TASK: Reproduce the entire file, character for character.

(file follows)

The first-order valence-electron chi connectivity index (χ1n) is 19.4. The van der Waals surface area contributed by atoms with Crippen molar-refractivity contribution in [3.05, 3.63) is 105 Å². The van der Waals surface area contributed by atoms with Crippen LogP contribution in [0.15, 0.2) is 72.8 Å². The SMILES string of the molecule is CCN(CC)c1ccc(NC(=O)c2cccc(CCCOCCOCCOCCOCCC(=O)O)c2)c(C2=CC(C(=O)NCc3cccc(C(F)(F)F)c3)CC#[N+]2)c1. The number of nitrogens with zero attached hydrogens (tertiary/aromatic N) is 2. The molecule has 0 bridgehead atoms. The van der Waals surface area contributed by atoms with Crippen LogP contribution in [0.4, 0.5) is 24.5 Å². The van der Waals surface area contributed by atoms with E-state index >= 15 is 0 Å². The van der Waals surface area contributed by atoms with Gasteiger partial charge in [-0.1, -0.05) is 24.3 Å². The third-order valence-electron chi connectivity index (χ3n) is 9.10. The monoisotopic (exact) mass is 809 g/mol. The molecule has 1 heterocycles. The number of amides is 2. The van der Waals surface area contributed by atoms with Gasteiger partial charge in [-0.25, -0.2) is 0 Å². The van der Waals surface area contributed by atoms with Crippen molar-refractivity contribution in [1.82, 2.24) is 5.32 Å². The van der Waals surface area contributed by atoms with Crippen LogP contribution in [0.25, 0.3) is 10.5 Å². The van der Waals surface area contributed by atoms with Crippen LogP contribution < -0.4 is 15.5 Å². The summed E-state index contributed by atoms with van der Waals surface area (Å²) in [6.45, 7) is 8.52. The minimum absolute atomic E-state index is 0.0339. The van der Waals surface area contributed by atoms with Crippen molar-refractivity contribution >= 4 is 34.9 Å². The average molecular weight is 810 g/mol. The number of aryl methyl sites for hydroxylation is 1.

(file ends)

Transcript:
The first-order valence-electron chi connectivity index (χ1n) is 19.4. The van der Waals surface area contributed by atoms with Crippen molar-refractivity contribution in [3.05, 3.63) is 105 Å². The van der Waals surface area contributed by atoms with Crippen LogP contribution in [0.15, 0.2) is 72.8 Å². The SMILES string of the molecule is CCN(CC)c1ccc(NC(=O)c2cccc(CCCOCCOCCOCCOCCC(=O)O)c2)c(C2=CC(C(=O)NCc3cccc(C(F)(F)F)c3)CC#[N+]2)c1. The number of nitrogens with zero attached hydrogens (tertiary/aromatic N) is 2. The molecule has 0 bridgehead atoms. The van der Waals surface area contributed by atoms with Crippen LogP contribution in [0.4, 0.5) is 24.5 Å². The van der Waals surface area contributed by atoms with E-state index >= 15 is 0 Å². The van der Waals surface area contributed by atoms with Gasteiger partial charge in [-0.1, -0.05) is 24.3 Å². The third-order valence-electron chi connectivity index (χ3n) is 9.10. The monoisotopic (exact) mass is 809 g/mol. The molecule has 1 heterocycles. The number of amides is 2. The van der Waals surface area contributed by atoms with Gasteiger partial charge in [-0.25, -0.2) is 0 Å². The van der Waals surface area contributed by atoms with Crippen molar-refractivity contribution in [1.82, 2.24) is 5.32 Å². The van der Waals surface area contributed by atoms with Crippen LogP contribution in [0.25, 0.3) is 10.5 Å². The van der Waals surface area contributed by atoms with Crippen LogP contribution < -0.4 is 15.5 Å². The summed E-state index contributed by atoms with van der Waals surface area (Å²) in [6.45, 7) is 8.52. The minimum absolute atomic E-state index is 0.0339. The van der Waals surface area contributed by atoms with Crippen molar-refractivity contribution >= 4 is 34.9 Å². The average molecular weight is 810 g/mol. The number of aryl methyl sites for hydroxylation is 1.